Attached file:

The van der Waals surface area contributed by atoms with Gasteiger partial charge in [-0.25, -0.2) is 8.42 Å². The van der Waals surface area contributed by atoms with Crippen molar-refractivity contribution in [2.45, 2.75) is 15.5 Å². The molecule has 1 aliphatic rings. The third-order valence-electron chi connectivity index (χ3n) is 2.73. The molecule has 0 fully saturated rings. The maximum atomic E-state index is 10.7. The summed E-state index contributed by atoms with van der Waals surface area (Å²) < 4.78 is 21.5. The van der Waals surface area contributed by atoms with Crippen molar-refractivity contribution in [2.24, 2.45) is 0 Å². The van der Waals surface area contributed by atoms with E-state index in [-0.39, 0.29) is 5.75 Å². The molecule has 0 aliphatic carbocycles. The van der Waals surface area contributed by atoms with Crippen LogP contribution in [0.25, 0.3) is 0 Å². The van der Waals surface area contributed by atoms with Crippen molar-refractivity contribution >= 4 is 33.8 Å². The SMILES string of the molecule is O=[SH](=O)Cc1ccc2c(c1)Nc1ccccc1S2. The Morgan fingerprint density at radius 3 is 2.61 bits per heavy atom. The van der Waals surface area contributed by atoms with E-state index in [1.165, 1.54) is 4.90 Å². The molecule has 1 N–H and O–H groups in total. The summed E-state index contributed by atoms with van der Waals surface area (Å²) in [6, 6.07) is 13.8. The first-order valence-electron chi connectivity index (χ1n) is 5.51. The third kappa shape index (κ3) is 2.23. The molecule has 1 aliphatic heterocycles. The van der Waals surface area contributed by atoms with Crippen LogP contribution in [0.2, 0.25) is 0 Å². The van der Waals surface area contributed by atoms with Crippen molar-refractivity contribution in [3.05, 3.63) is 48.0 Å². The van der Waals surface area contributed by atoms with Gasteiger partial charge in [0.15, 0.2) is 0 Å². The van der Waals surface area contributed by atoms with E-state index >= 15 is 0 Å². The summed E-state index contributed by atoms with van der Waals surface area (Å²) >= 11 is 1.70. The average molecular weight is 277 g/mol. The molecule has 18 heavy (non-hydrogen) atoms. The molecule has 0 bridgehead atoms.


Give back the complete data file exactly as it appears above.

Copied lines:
The van der Waals surface area contributed by atoms with Gasteiger partial charge in [-0.25, -0.2) is 8.42 Å². The van der Waals surface area contributed by atoms with Crippen molar-refractivity contribution in [2.45, 2.75) is 15.5 Å². The molecule has 1 aliphatic rings. The third-order valence-electron chi connectivity index (χ3n) is 2.73. The molecule has 0 fully saturated rings. The maximum atomic E-state index is 10.7. The summed E-state index contributed by atoms with van der Waals surface area (Å²) < 4.78 is 21.5. The van der Waals surface area contributed by atoms with Crippen molar-refractivity contribution in [2.24, 2.45) is 0 Å². The van der Waals surface area contributed by atoms with E-state index in [-0.39, 0.29) is 5.75 Å². The molecule has 0 aliphatic carbocycles. The van der Waals surface area contributed by atoms with Crippen LogP contribution in [0.25, 0.3) is 0 Å². The van der Waals surface area contributed by atoms with Crippen molar-refractivity contribution >= 4 is 33.8 Å². The SMILES string of the molecule is O=[SH](=O)Cc1ccc2c(c1)Nc1ccccc1S2. The Morgan fingerprint density at radius 3 is 2.61 bits per heavy atom. The van der Waals surface area contributed by atoms with E-state index in [1.165, 1.54) is 4.90 Å². The molecule has 1 N–H and O–H groups in total. The summed E-state index contributed by atoms with van der Waals surface area (Å²) in [6, 6.07) is 13.8. The first-order valence-electron chi connectivity index (χ1n) is 5.51. The third kappa shape index (κ3) is 2.23. The molecule has 1 aliphatic heterocycles. The van der Waals surface area contributed by atoms with Crippen LogP contribution in [0.2, 0.25) is 0 Å². The van der Waals surface area contributed by atoms with Crippen molar-refractivity contribution in [3.05, 3.63) is 48.0 Å². The van der Waals surface area contributed by atoms with Gasteiger partial charge in [0.15, 0.2) is 0 Å². The van der Waals surface area contributed by atoms with E-state index >= 15 is 0 Å². The summed E-state index contributed by atoms with van der Waals surface area (Å²) >= 11 is 1.70. The average molecular weight is 277 g/mol. The molecule has 18 heavy (non-hydrogen) atoms. The molecule has 0 bridgehead atoms.